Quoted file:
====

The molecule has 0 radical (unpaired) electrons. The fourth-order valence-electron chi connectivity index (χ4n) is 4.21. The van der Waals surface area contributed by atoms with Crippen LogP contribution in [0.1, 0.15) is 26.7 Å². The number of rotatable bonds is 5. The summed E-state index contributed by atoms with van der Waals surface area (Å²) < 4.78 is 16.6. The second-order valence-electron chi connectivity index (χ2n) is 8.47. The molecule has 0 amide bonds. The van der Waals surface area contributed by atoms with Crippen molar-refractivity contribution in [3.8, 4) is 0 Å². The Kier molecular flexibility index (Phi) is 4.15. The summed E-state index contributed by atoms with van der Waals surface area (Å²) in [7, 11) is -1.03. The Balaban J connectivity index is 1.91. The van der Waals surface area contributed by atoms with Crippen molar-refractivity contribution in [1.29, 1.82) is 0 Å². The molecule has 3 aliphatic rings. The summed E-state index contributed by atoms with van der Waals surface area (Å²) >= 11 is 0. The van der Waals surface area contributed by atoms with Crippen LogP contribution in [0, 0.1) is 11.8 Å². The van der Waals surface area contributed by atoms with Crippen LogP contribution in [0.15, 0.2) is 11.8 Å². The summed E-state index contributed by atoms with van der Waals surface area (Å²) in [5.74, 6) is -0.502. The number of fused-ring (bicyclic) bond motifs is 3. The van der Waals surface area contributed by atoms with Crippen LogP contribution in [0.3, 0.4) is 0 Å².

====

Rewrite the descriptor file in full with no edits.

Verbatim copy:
The molecule has 0 radical (unpaired) electrons. The fourth-order valence-electron chi connectivity index (χ4n) is 4.21. The van der Waals surface area contributed by atoms with Crippen LogP contribution in [0.1, 0.15) is 26.7 Å². The number of rotatable bonds is 5. The summed E-state index contributed by atoms with van der Waals surface area (Å²) < 4.78 is 16.6. The second-order valence-electron chi connectivity index (χ2n) is 8.47. The molecule has 0 amide bonds. The van der Waals surface area contributed by atoms with Crippen molar-refractivity contribution in [3.8, 4) is 0 Å². The Kier molecular flexibility index (Phi) is 4.15. The summed E-state index contributed by atoms with van der Waals surface area (Å²) in [7, 11) is -1.03. The Balaban J connectivity index is 1.91. The van der Waals surface area contributed by atoms with Crippen molar-refractivity contribution in [1.29, 1.82) is 0 Å². The molecule has 3 aliphatic rings. The summed E-state index contributed by atoms with van der Waals surface area (Å²) >= 11 is 0. The van der Waals surface area contributed by atoms with Crippen LogP contribution in [0, 0.1) is 11.8 Å². The van der Waals surface area contributed by atoms with Crippen LogP contribution in [0.15, 0.2) is 11.8 Å². The summed E-state index contributed by atoms with van der Waals surface area (Å²) in [5.74, 6) is -0.502. The number of fused-ring (bicyclic) bond motifs is 3. The van der Waals surface area contributed by atoms with Crippen LogP contribution in [0.3, 0.4) is 0 Å².